My management, in general, has been incredibly supportive and welcoming to the diversity I bring to their staff. However, they tend to shy away from comments my coworkers have said about Muslims post-9/11, and have asked me to remain quiet on the matter. This double message makes it difficult for me to feel that Islamophobia is a rarity, especially since it is constantly part of the national dialogue.
Sara, Engineer, Illinois
I can’t say with 100 percent certainty that I have experienced Islamophobia at work. As a woman in a male-dominated industry (engineering), I have certainly experienced sexism — it was blatant and easy to identify. I was passed over for a career-building opportunity and promotions, and my peers refused to make eye contact or speak directly to me in meetings. I even had one instance where a subordinate refused to take direction from me but had no problem doing the task when I found a white male to tell him.
While I assumed this was just sexism, the truth of the matter is, it could have also been racism or Islamophobia. As a female minority who wears the hijab, you never know why you are treated differently. You are left to question why someone in a restaurant gives you dirty looks but no one else at your table, or why customer service reps treat you differently than those before or after you.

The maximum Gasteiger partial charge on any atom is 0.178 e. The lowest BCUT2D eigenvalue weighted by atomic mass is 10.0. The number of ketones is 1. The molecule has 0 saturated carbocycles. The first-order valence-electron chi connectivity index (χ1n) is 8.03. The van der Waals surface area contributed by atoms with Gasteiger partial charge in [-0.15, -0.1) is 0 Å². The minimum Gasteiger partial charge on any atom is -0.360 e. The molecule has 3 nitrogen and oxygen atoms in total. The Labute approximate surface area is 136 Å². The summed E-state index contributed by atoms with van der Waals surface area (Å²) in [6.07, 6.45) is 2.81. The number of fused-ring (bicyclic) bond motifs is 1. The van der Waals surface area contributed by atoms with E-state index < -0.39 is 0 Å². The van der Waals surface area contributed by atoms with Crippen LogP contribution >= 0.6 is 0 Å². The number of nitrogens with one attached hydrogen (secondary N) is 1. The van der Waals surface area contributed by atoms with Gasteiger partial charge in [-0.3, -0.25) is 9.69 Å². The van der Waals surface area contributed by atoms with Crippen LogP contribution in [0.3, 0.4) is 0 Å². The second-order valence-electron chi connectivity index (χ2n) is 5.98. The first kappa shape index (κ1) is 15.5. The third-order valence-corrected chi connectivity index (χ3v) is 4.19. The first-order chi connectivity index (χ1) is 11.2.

I would say Islamophobia is a huge problem in America and the current political climate only makes things worse. The longer fearmongers have the front page of every newspaper, the less safe I feel walking down the street in my neighborhood.
Fatima, Dental Office Manager, New York
I work at a dental practice and have occasionally experienced Islamophobia with new patients. Islamophobia is usually most prevalent at work right after a terror attack. For example, last year after the San Bernardino terror attack, a new patient at the office declined to be treated by a Muslim.
I have been working at this practice for the past 12 years. I think once your coworkers and employer get to know you as a person, they can look past their fears and assumptions and tear down stereotypes. Most of our patients know me very well and so do most of my coworkers. However, I am pretty sure if I were to start working at a new clinic, it would be initially difficult for me and I’d face prejudice based on the stereotyping in the media.
Personally, I believe that Islamophobia is more prevalent in public spaces, social media, malls, grocery stores, cafes, and parking lots [than in my workplace]. People don’t have to be accountable for their actions [there], and as Muslims we don’t get the opportunity to address their fears.